WASHINGTON (Reuters) - Senior U.S. and Canadian officials were set to fly to Mexico City on Tuesday to work on the final changes to a languishing North American trade pact that could clear the way for a vote in the U.S. Congress before the end of the year.
U.S. House Speaker Nancy Pelosi said on Monday night she expected the final language of the U.S.-Mexico Canada Agreement (USMCA) to be set by Tuesday, which would bring Democrats to a “moment of truth” on whether to proceed to passage.
“We’re close. We’re not quite finished yet, we’re within range,” Pelosi told a forum of chief executives on Monday evening, adding that she was working on the language of separate legislation on how the deal would be implemented.
The Trump administration and Democrats in the U.S. House of Representatives are closing in on a deal following several intense days of negotiations with Mexico over potential changes to clauses concerning labor enforcement, steel and aluminum, biologic drugs and internet services.
U.S. Trade Representative Robert Lighthizer and White House senior adviser Jared Kushner are due to fly to Mexico City on Tuesday for meetings to try to pin down final details, an administration official told Reuters late Monday afternoon.
They will be joined by Canadian Deputy Prime Minister Chrystia Freeland, a spokesman for Freeland said.As House speaker, Pelosi will decide whether and when to bring the trade legislation to the floor for a vote.
The USMCA, which would replace the 26-year-old North American Free Trade Agreement (NAFTA), encompasses $1.2 trillion in annual trade across the continent. Its backers say it is responsible for 12 million U.S. jobs and a third of all U.S. agricultural exports.
It needs to be approved by lawmakers in all three countries. U.S. Democrats have been reluctant to vote to give a political victory to Republican President Donald Trump.
And time is running out. U.S. lawmakers from both parties say that waiting until next year could make it more difficult to ratify because the presidential election campaign - and perhaps impeachment proceedings against Trump - will be in full swing.
House Ways and Means Committee Chairman Richard Neal told reporters he was “delighted” that a deal was close at hand, and was convinced it would offer better protection for workers. “I voted against the original NAFTA,” he said. “By any objective standard, this is substantially improved.”
Democrats said they were waiting to see the changes they had proposed in writing before signing off.
“I want to see it. The written word is always important,” said Representative Rosa DeLauro, a Connecticut Democrat and member of the working group that has negotiated with the Trump administration.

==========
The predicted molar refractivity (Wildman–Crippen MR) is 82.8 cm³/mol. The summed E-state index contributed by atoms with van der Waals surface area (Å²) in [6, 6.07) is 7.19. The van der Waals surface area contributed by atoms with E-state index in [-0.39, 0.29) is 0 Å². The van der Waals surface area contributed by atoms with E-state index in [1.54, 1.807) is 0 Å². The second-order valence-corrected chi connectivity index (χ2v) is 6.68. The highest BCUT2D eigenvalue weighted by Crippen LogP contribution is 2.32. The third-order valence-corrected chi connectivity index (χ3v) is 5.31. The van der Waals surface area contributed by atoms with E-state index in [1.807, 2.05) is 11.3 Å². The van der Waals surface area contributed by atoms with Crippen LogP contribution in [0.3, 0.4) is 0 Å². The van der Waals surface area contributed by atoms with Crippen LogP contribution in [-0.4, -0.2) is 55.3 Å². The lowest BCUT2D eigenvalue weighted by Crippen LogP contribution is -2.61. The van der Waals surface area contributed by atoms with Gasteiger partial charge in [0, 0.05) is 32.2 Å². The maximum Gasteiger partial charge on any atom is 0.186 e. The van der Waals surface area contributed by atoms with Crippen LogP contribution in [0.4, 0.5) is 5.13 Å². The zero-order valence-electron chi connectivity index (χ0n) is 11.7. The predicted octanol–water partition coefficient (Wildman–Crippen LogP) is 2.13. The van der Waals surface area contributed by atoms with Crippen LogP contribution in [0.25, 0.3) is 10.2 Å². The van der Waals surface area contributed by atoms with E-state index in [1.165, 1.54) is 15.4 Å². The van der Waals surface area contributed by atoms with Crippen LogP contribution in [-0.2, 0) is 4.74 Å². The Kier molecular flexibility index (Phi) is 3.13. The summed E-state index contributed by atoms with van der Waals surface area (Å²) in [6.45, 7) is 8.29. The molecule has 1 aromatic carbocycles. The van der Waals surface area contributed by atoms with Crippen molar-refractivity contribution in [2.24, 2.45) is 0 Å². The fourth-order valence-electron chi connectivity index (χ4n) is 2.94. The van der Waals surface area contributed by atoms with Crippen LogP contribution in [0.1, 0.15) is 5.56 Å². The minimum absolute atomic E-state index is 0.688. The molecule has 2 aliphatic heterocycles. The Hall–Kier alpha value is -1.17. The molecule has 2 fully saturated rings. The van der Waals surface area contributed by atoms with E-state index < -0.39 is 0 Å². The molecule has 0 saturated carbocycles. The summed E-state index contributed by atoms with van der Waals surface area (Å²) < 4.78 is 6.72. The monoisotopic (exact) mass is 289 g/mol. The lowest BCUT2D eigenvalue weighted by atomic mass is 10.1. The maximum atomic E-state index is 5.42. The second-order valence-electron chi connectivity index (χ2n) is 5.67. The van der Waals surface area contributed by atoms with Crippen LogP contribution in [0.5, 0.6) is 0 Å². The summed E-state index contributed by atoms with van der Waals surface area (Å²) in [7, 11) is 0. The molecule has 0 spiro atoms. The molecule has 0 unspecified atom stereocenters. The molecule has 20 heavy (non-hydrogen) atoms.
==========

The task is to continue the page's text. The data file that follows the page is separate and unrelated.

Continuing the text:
Since negotiations to replace NAFTA first started in August 2017, deals have been imminent numerous times, only to be delayed by last-minute hitches.
Leaders of the United States, Canada, and Mexico signed the initial USMCA agreement more than a year ago, but since then, Democrats controlling the House have pressed for changes to strengthen the enforcement of new labor standard.
They also have pressed for removal of a provision that grants big internet services providers liability protections for third party content, and are seeking to relax data protections for biologic drugs that they fear will mean higher drug prices.
Lighthizer last week also added a new demand - that the trade deal strengthen the automotive rules origin to include steel and aluminum that is “melted and poured” in North America.
The prior requirement that 70% of the steel and aluminum in North American cars come from the region did not specify a production method, opening the door to the used of semi-finished metals from China and elsewhere.
Trump, who blamed NAFTA for the loss of millions of American factory jobs during his 2016 re-election campaign and vowed to quit or renegotiate it, said on Monday that “a lot of strides have been made over the last 24 hours” on USMCA.
“I’m hearing very good things. I’m hearing from unions and others that it’s looking good,” Trump told reporters at the White House.
Trump spoke earlier with AFL-CIO president Richard Trumka about the negotiations, a person familiar with the call said.
Trumka, one of the most powerful U.S. labor leaders, has been a major party to the negotiations, pushing for stronger labor enforcement provisions that ensure Mexican workers are allowed to unionize.
Details of the proposed changes have not been disclosed. Mexican officials rejected U.S. demands to allow U.S. factory inspectors to supervise labor enforcement, but have said that Mexico would allow panels of experts and a third party to review labor standards.
Mexican President Andres Manuel Lopez Obrador said on Monday that Mexican senators had endorsed changes to USMCA that had been accepted by Mexico. He urged Pelosi to move forward with a vote on the trade deal.
U.S. Senate Finance Committee Chairman Charles Grassley spoke with Lighthizer about the pact on Monday and is hoping for a deal announcement soon, said Grassley’s spokesman, Michael Zona.
Congress had been scheduled to leave Washington by the end of this week, but consideration of spending and defense bills is likely to keep lawmakers working for a few more days beyond that.
U.S.-China trade talks are also set to come to a head this week. New U.S. tariffs on some $156 billion worth of Chinese consumer goods are due to take effect on Sunday unless an interim deal is reached before then.
Additional reporting by Richard Cowan, David Shepardson, Steve Holland, Ginger Gibson, Jeff Mason and Andrea Shalalin Washington; Sharay Angulo and Julia Love in Mexico City and David Ljunggren in Ottawa; Writing by David Lawder; Editing by Rosalba O'Brien and Sonya Hepinstall